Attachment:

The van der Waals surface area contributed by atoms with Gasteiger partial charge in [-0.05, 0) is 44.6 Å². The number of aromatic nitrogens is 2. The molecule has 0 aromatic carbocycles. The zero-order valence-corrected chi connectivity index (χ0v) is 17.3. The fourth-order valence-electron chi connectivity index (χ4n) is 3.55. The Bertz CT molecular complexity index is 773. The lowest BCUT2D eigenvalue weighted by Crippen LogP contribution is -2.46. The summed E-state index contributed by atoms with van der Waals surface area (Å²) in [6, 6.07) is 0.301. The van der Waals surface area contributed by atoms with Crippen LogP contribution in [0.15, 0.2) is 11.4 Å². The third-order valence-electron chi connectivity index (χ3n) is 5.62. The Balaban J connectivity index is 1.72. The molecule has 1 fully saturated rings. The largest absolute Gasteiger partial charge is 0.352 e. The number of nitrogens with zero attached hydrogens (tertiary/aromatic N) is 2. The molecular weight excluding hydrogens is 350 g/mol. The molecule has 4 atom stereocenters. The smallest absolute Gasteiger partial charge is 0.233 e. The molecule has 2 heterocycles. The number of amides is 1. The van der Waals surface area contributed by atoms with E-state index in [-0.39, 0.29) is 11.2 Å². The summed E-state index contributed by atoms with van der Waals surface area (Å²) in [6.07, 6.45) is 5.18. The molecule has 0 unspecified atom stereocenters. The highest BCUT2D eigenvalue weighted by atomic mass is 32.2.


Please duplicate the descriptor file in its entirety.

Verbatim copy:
The van der Waals surface area contributed by atoms with Gasteiger partial charge in [-0.05, 0) is 44.6 Å². The number of aromatic nitrogens is 2. The molecule has 0 aromatic carbocycles. The zero-order valence-corrected chi connectivity index (χ0v) is 17.3. The fourth-order valence-electron chi connectivity index (χ4n) is 3.55. The Bertz CT molecular complexity index is 773. The lowest BCUT2D eigenvalue weighted by Crippen LogP contribution is -2.46. The summed E-state index contributed by atoms with van der Waals surface area (Å²) in [6, 6.07) is 0.301. The van der Waals surface area contributed by atoms with Crippen LogP contribution in [0.15, 0.2) is 11.4 Å². The third-order valence-electron chi connectivity index (χ3n) is 5.62. The Balaban J connectivity index is 1.72. The molecule has 1 fully saturated rings. The largest absolute Gasteiger partial charge is 0.352 e. The number of nitrogens with zero attached hydrogens (tertiary/aromatic N) is 2. The molecular weight excluding hydrogens is 350 g/mol. The molecule has 4 atom stereocenters. The smallest absolute Gasteiger partial charge is 0.233 e. The molecule has 2 heterocycles. The number of amides is 1. The van der Waals surface area contributed by atoms with E-state index in [-0.39, 0.29) is 11.2 Å². The summed E-state index contributed by atoms with van der Waals surface area (Å²) in [6.07, 6.45) is 5.18. The molecule has 0 unspecified atom stereocenters. The highest BCUT2D eigenvalue weighted by atomic mass is 32.2.